Before I Met You --

This was just some random shit I was born with. It was something to overcome, some foreign and external obstacle that I had to hurtle over - always and forever. Something to manage and deal with "as necessary," a chore to tend to, something to make sure I kept in line and in check: hidden away, neat and tidy. That thing was limited to being a medical rarity, it was a thing that was forever dependent upon others, it required adaptive equipment and constant check-ups, or check-ins.
A few times, this thing, even said check mate -- but I always managed to slip out from its traps, wiping my brow and smiling proudly at having beaten the odds, or been strong in the fight against it. This was a part of me that I was expected to defeat, to pummel and then carry-on with grace, insight, and wit. Because if I didn't I would have succumbed, been defeated, let that thing over take my life -- and we all know that's totally unacceptable. I didn't realize that failing could sometimes feel like flying too, didn't know that when I fell I wouldn't always break.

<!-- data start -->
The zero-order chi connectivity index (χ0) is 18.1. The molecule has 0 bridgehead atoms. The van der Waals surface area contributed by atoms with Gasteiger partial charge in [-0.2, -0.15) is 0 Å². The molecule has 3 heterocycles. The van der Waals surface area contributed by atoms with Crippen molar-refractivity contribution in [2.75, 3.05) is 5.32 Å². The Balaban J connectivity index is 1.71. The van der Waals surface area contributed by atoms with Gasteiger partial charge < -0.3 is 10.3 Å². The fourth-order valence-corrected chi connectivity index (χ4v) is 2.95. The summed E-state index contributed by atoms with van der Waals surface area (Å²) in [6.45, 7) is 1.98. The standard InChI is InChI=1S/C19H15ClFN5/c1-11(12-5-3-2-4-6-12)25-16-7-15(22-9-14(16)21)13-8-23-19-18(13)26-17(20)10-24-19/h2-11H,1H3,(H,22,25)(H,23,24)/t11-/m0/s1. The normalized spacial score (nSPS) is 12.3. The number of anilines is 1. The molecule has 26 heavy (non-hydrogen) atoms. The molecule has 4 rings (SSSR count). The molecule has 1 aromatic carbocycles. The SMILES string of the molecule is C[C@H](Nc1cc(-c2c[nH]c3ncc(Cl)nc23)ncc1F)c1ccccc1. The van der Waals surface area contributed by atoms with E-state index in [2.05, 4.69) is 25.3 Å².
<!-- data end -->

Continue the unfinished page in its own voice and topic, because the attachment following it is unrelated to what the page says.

There were times when this thing drove humongous craters between those closest to me, and I thought that there would never be a way to fill those gaps. I didn't know about the soil I could pour into those bottom-less pits; didn't realize all I had to do was open my clenched-fist-heart for just a few seeds to sprinkle out, and watch the little sprouts grow. I would never have known that a garden could fill those holes, a bridge of memories and experiences that those others and myself could traverse, freely wander and walk through hand-in-hand. I didn't realize that it would be possible to connect.

It wasn't something that had rights, just needs and most of them were special needs. My natural and self-evident rights were limited to the pursuit of a cure, help, and inspiration. There was no history worth speaking of, no history that you couldn't trace in medical files and irregular growth charts, there was no past that hadn't already been depicted in the black and white of an x-ray. Its history had no civil component to it, it was just purely medical, or dutifully recorded in the bullet-points of faded I.E.P. plans. The past of this thing didn't include any action I took in hopes of changing its course, it was always just the hand I was dealt and that was that. No questions asked, move-along now, next in line please.

So, now that I've met you? You've changed all of the above and more, for me. It's not really just any of the above stuff that keeps me going and keeps me coming back. It's the more, part of the story. It's the what-else-to-come chapter, the chapters ahead that we continue to write together. Many rays of shine, and bucket loads of thanks to you.

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